Same Topic, Not Boring: Joanne loses all track of time in her room when she’s painting. It captivates her because she loves art and color. As a matter of fact, she’s been influenced by two famous painters, Grandma Moses and Georgia O’Keefe, two artists who used color in very different ways. Joanne tries to figure out why they chose the colors they did and how they interpreted their worlds, and then she tries to find an original way to interpret hers. Joanne’s first grade teacher tried to make her draw people with proper fingers and toes, and at first she did. But then she rebelled. She decided she didn’t have to be like anyone else and has been drawing people and things the way she wants to ever since. Art gives her an expressive outlet for her thoughts and her imagination. It’s helped her develop her sense of personal expression. She also loves to learn, and whenever she can she takes art classes at the art barn down the street. She reads about her favorite painters and she’s learning about new ones. Next month she’s going to experiment with watercolor. She’s not sure what subject she’ll be painting or what she’ll learn about herself, but she can’t wait to get started.

What does the reader learn? Much more.

  • We learn how she thinks: Joanne discusses how other artists have influenced her and made her think about her own style.
  • She adds interesting detail: By discussing other artists, she shows that she has detailed knowledge about a subject that interests her.
  • She adds more “why.” Besides saying she loves art and color she says that art gives her an outlet for her thoughts and imagination and helps her find her own personal expression. This adds more insight and meaning to her essay.
  • She tells a story of a formative experience that shaped her character.
  • She adds more qualities that express her personality. Besides being artistic and loving color, we learn she has an independent nature and is always learning and thinking of ways to improve.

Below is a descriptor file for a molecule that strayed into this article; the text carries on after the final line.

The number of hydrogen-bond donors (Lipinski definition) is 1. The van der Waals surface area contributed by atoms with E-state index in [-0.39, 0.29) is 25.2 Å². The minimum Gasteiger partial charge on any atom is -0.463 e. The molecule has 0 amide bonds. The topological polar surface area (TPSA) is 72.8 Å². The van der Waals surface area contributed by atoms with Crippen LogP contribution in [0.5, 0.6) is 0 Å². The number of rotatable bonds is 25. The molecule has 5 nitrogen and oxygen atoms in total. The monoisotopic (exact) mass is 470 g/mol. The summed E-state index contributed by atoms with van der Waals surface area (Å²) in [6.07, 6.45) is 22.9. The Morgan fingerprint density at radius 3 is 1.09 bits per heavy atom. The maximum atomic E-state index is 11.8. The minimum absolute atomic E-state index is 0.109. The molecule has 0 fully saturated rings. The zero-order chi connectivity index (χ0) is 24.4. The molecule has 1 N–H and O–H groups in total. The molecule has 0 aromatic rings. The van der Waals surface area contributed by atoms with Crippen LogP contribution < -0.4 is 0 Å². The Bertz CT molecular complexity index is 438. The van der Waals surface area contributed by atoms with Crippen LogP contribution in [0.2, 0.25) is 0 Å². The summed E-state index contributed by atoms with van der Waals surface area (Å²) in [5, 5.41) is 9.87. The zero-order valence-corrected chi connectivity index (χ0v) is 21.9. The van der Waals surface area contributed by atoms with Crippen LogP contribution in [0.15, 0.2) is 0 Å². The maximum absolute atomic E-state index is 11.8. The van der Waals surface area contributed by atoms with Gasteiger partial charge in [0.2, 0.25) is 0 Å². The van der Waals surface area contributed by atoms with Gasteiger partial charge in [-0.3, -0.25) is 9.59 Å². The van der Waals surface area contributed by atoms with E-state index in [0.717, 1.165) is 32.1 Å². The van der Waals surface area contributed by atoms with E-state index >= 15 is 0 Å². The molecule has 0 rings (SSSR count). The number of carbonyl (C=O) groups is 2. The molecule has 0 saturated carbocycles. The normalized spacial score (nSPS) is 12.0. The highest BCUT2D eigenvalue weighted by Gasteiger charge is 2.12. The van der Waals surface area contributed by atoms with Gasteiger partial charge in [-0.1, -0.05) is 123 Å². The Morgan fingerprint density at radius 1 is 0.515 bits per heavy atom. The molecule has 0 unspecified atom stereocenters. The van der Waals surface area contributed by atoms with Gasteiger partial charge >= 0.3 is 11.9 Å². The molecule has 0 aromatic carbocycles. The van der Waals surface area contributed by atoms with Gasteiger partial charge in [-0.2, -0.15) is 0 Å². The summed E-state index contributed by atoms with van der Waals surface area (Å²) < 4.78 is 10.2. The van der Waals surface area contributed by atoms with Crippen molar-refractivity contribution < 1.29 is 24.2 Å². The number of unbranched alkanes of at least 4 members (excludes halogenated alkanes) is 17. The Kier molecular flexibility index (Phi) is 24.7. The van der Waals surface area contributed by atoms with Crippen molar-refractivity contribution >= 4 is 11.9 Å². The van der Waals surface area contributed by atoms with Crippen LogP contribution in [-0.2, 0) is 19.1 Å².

Everything Joanne added helps her essay be more original and interesting. It’s uniquely her. It shows how she’s grown, how she thinks, and what’s meaningful to her. She’s avoided the boring trap.

#6 is a brand new prompt and I’m excited to see the essays students will write this year!

Read the entire series:
How to Write Common App Prompt #1: Background, Talent, Identity, or Interest
How to Write Common App Prompt #2: The Lessons We Take From Obstacles
How to Write Common App Prompt #3: Challenged a Belief or Idea
How to Write Common App Prompt #4: A Problem You’ve Solved or Would Like to Solve
How to Write Common App Prompt #5: An Accomplishment, Event, or Realization
How to Write Common App Prompt #6: Topic, Idea or Concept that Makes You Lose Track of Time
Coming Soon:
How to Write Common App Prompt #7: Topic of Your Choice

For the entire list of 2017 Common App essay prompts click here.
If you’re not familiar with the Common Application, go to their website. They also have a very helpful Facebook page.

sharon-epstein-college-essay-writing-and-interview-skills

Sharon Epstein is a Writers Guild Award-winner and two-time Emmy Award nominee, teaching students around the world how to master interview skills, write resumes, and transform their goals, dreams and experiences into memorable college application essays. She works with students everywhere: in-person, by phone, FaceTime, Skype and email. Visit my website for more info. Connect on Google+, Pinterest and Twitter.


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How to Write Common Application Essay 5: Accomplishment, Event, or Realization that Sparked a Period of Personal Growth

How To Write 2017 Common App Essay 5 a new understanding of yourself

The Common Application essay prompts are out.

How do you choose which essay to write?

In this 7-part series I help you figure out which question on the 2017 Common Application is right for you.

For the complete list of 2017 Common App essay questions click here.

Ready for #5? Let’s do it!

Common Application Essay Prompt #5

Discuss an accomplishment, event, or realization that sparked a period of personal growth and a new understanding of yourself or others.

Is this Prompt for You? Look at the Keywords

how to write 2013 common app essay

“Accomplishment, Event, or Realization”…”Personal Growth”…”New Understanding of Yourself or Others”

Do The Keywords Apply To You?

  • “Accomplishment, event or realization” is a broad phrase. That’s good! It means you can choose almost anything, large or small, that you experienced, accomplished or realized.
  • “A Period of Personal Growth” is when you’re changing—what’s happening as you become more responsible or mature. This can take place over a long period of time or a very short period of time.
  • “A new understanding of yourself or others” is your learning experience. It’s what you learned and how your perspective changed—How did your experience shape your attitude, outlook or actions? How did it help you become the person you are today?